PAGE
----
- Critical to determining the response of deepwater risers to current and wave conditions is analysis and tank testing conducted by Marintek. Shown is a dynamic analysis of a steep wave flexible riser configuration.
Enough is known of the geology in undrilled parts of the Mid-Norway region to indicate an encouraging prospectivity.
Undiscovered resources in Mid-Norway are estimated by the Norwegian Petroleum Directorate (NPD) at some 8.5 billion boe, but the wide range of estimates - 2.1-21.0 billion boe - indicates the high degree of uncertainty in these figures.
Between one third and one half of the undiscovered resources - some 3.6 billion boe - are thought to lie within the 170,000 sq km in the Voering and Moere basins which are currently on offer in the 15th licensing round, in which awards are due late this year.
Although to date, only 2D seismic has been shot over these areas, this has been sufficiently dense to identify the presence of large, potentially hydrocarbon-bearing sturctures, according to Erling Kvadsheim, principal engineer for exploration analyses at the Norwegian Petroleum Directorate (NPD).
These structures have been well-enough mapped to direct initial drilling, Kvadsheim says. However, in some areas successful licence applicants are expected to shoot a mixture of 2D and 3D seismic before embarking on drilling.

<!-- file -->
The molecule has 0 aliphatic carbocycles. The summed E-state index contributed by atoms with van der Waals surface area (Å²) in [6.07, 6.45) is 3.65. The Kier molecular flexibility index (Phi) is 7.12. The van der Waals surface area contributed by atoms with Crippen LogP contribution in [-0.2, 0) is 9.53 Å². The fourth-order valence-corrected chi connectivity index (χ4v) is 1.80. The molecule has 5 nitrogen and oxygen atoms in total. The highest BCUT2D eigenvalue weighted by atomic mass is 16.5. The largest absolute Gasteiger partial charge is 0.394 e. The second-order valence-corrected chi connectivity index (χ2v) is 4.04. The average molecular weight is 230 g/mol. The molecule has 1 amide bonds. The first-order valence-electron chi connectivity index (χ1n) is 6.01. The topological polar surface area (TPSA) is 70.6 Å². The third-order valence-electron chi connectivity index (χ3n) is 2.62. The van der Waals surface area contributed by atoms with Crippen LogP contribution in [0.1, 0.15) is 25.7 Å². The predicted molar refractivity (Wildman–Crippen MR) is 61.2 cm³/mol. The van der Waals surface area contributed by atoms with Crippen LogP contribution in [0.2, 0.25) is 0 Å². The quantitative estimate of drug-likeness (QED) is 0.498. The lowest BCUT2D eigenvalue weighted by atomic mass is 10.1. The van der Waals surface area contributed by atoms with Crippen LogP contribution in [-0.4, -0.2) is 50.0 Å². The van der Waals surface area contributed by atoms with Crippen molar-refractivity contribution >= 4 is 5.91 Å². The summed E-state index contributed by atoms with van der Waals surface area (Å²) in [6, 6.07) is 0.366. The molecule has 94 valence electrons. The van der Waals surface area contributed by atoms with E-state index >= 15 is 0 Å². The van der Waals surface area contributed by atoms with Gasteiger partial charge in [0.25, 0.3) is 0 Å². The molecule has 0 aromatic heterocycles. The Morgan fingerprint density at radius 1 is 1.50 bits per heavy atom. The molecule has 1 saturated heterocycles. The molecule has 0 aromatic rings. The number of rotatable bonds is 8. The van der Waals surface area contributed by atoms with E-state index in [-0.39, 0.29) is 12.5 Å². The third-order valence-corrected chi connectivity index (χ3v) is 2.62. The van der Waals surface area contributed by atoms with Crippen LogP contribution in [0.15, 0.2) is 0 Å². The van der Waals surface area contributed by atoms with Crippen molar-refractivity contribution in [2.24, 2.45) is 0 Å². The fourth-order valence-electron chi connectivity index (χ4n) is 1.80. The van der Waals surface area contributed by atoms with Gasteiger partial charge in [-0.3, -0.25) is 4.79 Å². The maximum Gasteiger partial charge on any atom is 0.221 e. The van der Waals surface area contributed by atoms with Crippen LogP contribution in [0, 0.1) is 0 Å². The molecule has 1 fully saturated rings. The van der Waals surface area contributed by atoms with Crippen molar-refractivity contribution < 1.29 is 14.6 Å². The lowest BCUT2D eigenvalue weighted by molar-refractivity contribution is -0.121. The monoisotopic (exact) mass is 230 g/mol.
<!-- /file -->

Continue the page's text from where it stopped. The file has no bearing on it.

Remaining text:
Voering, Moere basins
Geologically the Voering and Moere basins differ from the explored parts of Mid-Norway, which are centered on the Halten Bank. All the major accumulations found so far, such as Heidrun, Smoerbukk, Midgard, Norne and Njord, belong to the Early to Middle Jurassic plays, except for Draugen, which is Late Jurassic.
All Voering and Moere plays are unconfiremed and chiefly comprise sediments of Cretaceous and Tertiary age, together with a single Jurassic play.
Encouraging signs for Mid-Norway have also been found in exposed source rocks in Greenland. Though any hydrocarbons would have migrated from these rocks long ago, they are on trend with Mid-Norway, where they would be expected to be found at a depth at which hydrocarbons would still be retained.